This is the best way I can think of to use up leftover grilled steak, but it's well worth cooking the steak just for this purpose.

Juice of 3 limes
1/4 cup Thai fish sauce (nam pla)
1 teaspoon sambal oelek (chile paste), or lots more to taste
1 teaspoon brown sugar or palm sugar
About 3/4 pound flank steak, grilled or boiled, then thinly sliced across the grain (or any leftover steak)
2 small shallots, thinly sliced
1 tablespoon raw rice
1/2 cucumber, peeled, halved lengthwise, seeded, and sliced 1/4 inch thick
Handfuls of fresh cilantro, Thai basil, and mint, torn
1 1/2 cups grape tomatoes, halved

In a large bowl, whisk together the lime juice, fish sauce, sambal oelek, and brown sugar. Add the steak and shallots and toss to coat. Set aside.

In a small skillet over medium heat, toast the rice until golden brown. Grind finely with a mortar and pestle and add the rice to the steak, along with all the remaining ingredients. Toss to combine, taste, and add more sambal if necessary. Serve or let sit at room temperature for about 30 minutes to marinate before serving.
I also made a nice cold quinoa salad very loosely based on a recipe in Tal Ronnen's The Conscious Cook, a collection of pretty upscale vegan dishes. So loosely, in fact, that a description of it will have to do here: cooked and chilled quinoa, tossed with a quick red wine vinaigrette, a segmented orange (and its juice), tomatoes and cucumber, and thinly sliced shallot:

Thursday, May 06, 2010

Turkey Picadillo Tacos and Black Beans

This is a pretty simplified version of a Rick Bayless recipe for smoky, slightly sweet picadillo I've made and loved many times. Among other adaptations, I use ground turkey instead of braised and shredded pork, canned tomatoes instead of fresh, and I don't precook the sauce. Also below is a stripped-down pot of basic black beans—no soaking, no pork, no epazote, so don't let the lack of time or extra ingredients stop you from making them!

Turkey Picadillo Tacos
Serves 4.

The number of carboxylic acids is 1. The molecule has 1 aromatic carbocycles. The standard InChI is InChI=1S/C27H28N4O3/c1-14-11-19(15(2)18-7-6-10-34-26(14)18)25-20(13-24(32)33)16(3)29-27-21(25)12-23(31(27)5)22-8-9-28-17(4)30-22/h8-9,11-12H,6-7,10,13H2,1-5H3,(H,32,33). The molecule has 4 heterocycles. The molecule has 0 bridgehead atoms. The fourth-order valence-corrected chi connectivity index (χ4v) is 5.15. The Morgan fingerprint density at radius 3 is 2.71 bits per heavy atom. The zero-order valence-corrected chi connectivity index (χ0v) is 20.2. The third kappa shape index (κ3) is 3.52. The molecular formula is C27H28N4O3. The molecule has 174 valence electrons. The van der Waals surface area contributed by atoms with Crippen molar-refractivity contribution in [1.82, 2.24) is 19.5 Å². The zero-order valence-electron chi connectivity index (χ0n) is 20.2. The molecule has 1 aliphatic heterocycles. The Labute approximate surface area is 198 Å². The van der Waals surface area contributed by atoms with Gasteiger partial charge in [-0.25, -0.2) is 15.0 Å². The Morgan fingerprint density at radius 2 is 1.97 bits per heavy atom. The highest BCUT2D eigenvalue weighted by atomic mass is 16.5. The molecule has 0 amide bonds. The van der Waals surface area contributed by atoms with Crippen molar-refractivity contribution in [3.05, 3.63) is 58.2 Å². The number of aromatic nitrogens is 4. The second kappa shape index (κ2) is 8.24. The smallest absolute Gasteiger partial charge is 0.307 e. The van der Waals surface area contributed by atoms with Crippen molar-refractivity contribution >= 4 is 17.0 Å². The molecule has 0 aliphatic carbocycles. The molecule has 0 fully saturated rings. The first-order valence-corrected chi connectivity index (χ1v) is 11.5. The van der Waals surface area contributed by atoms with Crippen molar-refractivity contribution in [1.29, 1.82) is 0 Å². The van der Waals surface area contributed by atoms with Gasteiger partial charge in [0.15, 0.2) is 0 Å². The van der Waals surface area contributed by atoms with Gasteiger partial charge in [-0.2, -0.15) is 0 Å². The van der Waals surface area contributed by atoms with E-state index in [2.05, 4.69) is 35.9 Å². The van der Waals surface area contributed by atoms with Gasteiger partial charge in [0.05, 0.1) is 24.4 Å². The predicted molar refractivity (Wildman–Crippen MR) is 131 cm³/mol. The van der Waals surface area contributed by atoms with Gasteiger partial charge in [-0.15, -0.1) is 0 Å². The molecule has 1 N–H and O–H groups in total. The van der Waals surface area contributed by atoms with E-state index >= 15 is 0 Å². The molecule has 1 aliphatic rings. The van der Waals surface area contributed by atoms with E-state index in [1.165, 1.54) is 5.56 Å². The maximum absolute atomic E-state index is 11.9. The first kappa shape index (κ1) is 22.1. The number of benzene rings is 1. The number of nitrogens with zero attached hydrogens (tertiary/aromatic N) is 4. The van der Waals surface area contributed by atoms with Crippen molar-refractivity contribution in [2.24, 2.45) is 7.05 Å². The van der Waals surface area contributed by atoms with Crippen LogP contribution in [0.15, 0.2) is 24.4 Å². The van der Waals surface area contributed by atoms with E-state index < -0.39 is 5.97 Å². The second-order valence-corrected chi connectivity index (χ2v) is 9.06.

1 (14.5-ounce) can whole plum tomatoes
1 to 2 chipotle chiles in adobo (2 will make it pretty spicy)
1/4 cup raisins
1 tablespoon ground cinnamon
1 tablespoon olive oil
1 1/2 pounds ground turkey
1/2 large onion, diced
2 cloves garlic, minced
1/4 cup pine nuts or slivered almonds, toasted
Corn tortillas
Lots of fresh cilantro, some crumbly cheese (this time I used feta), and lime wedges

In a mini food processor or similar, puree the tomatoes (with their juices) and chipotle(s). Transfer to a bowl and add the raisins and cinnamon. Set the sauce aside.

In a medium skillet or sauté pan, heat the oil over high heat. Add the turkey and cook, breaking it up with a spatula, until no longer pink. Add the onion and garlic and cook, stirring, until tender and the turkey is just starting to brown and become dry in the pan. Add the sauce, stirring to loosen any browned bits, and lower the heat to maintain a simmer. Simmer until thick, about 10 minutes. Season with salt to taste, then stir in the pine nuts.

Meanwhile, heat the tortillas one or two at a time in a heavy skillet and wrap them in a clean cloth to keep them soft and warm. Serve the picadillo with the tortillas, cilantro, cheese, and lime wedges.

Basic Black Beans
Serves 8.

1 pound dried black beans (the more recently bought the better; old beans will take much longer to cook)
1 tablespoon olive oil
1/2 large onion, diced
1 clove garlic, minced

Rinse the beans well and set aside to drain in a sieve or colander.

In a medium pot, heat the oil over medium heat. Add the onion and garlic and cook, stirring, until translucent. Add the beans and cold water to cover them by at least 1 inch. Bring to a boil, then lower the heat and simmer, partially covered, until the beans are soft but still hold their shape (try not to let the pot boil, which I think can toughen the skins, and don't add salt yet), about 1 1/2 hours, adding more water if necessary to keep the beans covered. Season with plenty of salt, then, if you'd like, use an immersion blender to puree some of the beans in the pot. Serve.

Also, T. and I made some hula hoops. Yep, we're Athenians.